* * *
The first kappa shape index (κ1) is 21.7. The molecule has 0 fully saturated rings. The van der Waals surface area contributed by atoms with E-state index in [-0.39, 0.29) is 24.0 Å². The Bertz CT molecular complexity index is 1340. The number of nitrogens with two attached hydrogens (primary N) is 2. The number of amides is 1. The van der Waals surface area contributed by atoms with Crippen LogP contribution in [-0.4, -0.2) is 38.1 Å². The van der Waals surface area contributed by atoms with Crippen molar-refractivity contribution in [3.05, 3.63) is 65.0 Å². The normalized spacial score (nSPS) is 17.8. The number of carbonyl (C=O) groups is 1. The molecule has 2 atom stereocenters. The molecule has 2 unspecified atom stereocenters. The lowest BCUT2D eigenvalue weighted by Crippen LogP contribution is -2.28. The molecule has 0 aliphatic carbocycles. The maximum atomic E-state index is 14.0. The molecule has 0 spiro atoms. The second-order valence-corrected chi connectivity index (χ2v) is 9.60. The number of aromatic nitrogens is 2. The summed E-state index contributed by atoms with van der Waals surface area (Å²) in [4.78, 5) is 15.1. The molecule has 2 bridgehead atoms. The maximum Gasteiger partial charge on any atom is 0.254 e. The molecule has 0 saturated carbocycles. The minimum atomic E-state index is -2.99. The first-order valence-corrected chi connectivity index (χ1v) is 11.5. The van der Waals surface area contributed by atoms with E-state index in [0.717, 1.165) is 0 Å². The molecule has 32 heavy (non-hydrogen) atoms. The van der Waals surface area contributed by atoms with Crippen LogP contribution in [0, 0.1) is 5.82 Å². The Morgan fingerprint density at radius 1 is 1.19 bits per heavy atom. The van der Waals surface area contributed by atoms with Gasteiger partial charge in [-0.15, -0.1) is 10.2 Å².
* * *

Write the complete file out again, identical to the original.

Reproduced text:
The first kappa shape index (κ1) is 21.7. The molecule has 0 fully saturated rings. The van der Waals surface area contributed by atoms with E-state index in [-0.39, 0.29) is 24.0 Å². The Bertz CT molecular complexity index is 1340. The number of nitrogens with two attached hydrogens (primary N) is 2. The number of amides is 1. The van der Waals surface area contributed by atoms with Crippen LogP contribution in [-0.4, -0.2) is 38.1 Å². The van der Waals surface area contributed by atoms with Crippen molar-refractivity contribution in [3.05, 3.63) is 65.0 Å². The normalized spacial score (nSPS) is 17.8. The number of carbonyl (C=O) groups is 1. The molecule has 2 atom stereocenters. The molecule has 2 unspecified atom stereocenters. The lowest BCUT2D eigenvalue weighted by Crippen LogP contribution is -2.28. The molecule has 0 aliphatic carbocycles. The maximum atomic E-state index is 14.0. The molecule has 0 spiro atoms. The second-order valence-corrected chi connectivity index (χ2v) is 9.60. The number of aromatic nitrogens is 2. The summed E-state index contributed by atoms with van der Waals surface area (Å²) in [4.78, 5) is 15.1. The molecule has 2 bridgehead atoms. The maximum Gasteiger partial charge on any atom is 0.254 e. The molecule has 0 saturated carbocycles. The minimum atomic E-state index is -2.99. The first-order valence-corrected chi connectivity index (χ1v) is 11.5. The van der Waals surface area contributed by atoms with E-state index in [0.717, 1.165) is 0 Å². The molecule has 32 heavy (non-hydrogen) atoms. The van der Waals surface area contributed by atoms with Crippen LogP contribution in [0, 0.1) is 5.82 Å². The Morgan fingerprint density at radius 1 is 1.19 bits per heavy atom. The van der Waals surface area contributed by atoms with Gasteiger partial charge in [-0.15, -0.1) is 10.2 Å².